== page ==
Secretary of Defense Mark Esper does not support the use of the Insurrection Act of 1807 to quell protests. He also seemed to be unaware of the Trump photo-op at St. John’s Church. (As you can see above, he was part of the photo-op).
Here is Esper:
following the President’s remarks on Monday evening that many of us were going to join President Trump and review the damage in Lafayette Park and at St. John’s Episcopal Church. What I was not aware of was exactly where we were going when we arrived at the church and what the plans were once we got there. It was also my aim and General Milley’s to meet with and thank the members of the National Guard who were on duty that evening in the park. It is something the president likes to do as well. The path we took to and from the church didn’t afford us that opportunity, but I was able to spend a considerable amount of time with our guardsman later that evening as I moved around the city to many of the locations at which they were posted.
Watch the video here.
ADDENDUM: (June 3, 2020 at (9:00pm):
Esper was partially responding here to the issues raised in the resignation letter of former defense department official James N. Miller.
Dear Secretary Esper,
I resign from the Defense Science Board, effective immediately.
When I joined the Board in early 2014, after leaving government service as Under Secretary of Defense for Policy, I again swore an oath of office, one familiar to you, that includes the commitment to “support and defend the Constitution of the United States . . . and to bear true faith and allegiance to the same.”
You recited that same oath on July 23, 2019, when you were sworn in as Secretary of Defense. On Monday, June 1, 2020, I believe that you violated that oath. Law-abiding protesters just outside the White House were dispersed using tear gas and rubber bullets — not for the sake of safety, but to clear a path for a presidential photo op. You then accompanied President Trump in walking from the White House to St. John’s Episcopal Church for that photo.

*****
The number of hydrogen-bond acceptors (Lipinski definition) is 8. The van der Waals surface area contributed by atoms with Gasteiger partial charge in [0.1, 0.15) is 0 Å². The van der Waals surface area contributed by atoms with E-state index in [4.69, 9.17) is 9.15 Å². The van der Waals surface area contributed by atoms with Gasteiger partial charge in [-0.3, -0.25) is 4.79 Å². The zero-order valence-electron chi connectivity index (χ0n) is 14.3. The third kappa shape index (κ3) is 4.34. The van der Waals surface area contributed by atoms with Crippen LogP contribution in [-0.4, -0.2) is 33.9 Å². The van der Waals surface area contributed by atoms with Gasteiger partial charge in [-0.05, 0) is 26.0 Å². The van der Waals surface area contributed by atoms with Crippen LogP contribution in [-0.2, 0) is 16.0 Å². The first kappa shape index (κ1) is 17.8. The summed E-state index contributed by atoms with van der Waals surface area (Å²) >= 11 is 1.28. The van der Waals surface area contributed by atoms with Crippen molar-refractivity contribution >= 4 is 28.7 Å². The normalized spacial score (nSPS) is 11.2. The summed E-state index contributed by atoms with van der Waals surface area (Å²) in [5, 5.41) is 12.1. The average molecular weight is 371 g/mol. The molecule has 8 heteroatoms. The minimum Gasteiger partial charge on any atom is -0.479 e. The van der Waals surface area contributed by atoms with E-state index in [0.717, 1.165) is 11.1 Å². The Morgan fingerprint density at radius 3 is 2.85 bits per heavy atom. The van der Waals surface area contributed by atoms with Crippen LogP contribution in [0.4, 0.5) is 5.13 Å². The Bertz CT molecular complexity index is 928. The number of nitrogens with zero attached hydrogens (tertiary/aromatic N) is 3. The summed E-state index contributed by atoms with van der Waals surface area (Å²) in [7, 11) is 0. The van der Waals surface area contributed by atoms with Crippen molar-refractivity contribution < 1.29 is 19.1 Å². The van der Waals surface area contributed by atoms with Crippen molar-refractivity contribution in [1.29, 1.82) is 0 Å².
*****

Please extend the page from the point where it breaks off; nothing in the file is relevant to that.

President Trump’s actions Monday night violated his oath to “take care that the laws be faithfully executed,” as well as the First Amendment “right of the people peaceably to assemble.” You may not have been able to stop President Trump from directing this appalling use of force, but you could have chosen to oppose it. Instead, you visibly supported it.
Anyone who takes the oath of office must decide where he or she will draw the line: What are the things that they will refuse to do? Secretary Esper, you have served honorably for many years, in active and reserve military duty, as Secretary of the Army, and now as Secretary of Defense. You must have thought long and hard about where that line should be drawn. I must now ask: If last night’s blatant violations do not cross the line for you, what will?
Unfortunately, it appears there may be few if any lines that President Trump is not willing to cross, so you will probably be faced with this terrible question again in the coming days. You may be asked to take, or to direct the men and women serving in the U.S. military to take, actions that further undermine the Constitution and harm Americans.
As a concerned citizen, and as a former senior defense official who cares deeply about the military, I urge you to consider closely both your future actions and your future words. For example, some could interpret literally your suggestion to the nation’s governors Monday that they need to “dominate the battlespace.” I cannot believe that you see the United States as a “battlespace,” or that you believe our citizens must be “dominated.” Such language sends an extremely dangerous signal.
You have made life-and-death decisions in combat overseas; soon you may be asked to make life-and-death decisions about using the military on American streets and against Americans. Where will you draw the line, and when will you draw it?
I hope this letter of resignation will encourage you to again contemplate the obligations you undertook in your oath of office, as well as your obligations to the men and women in our military and other Americans whose lives may be at stake. In the event that at least some other senior officials may be inclined to ask these questions after reading this letter, I am making it public.
I wish you the best, in very difficult times. The sanctity of the U.S. Constitution, and the lives of Americans, may depend on your choices.
James N. Miller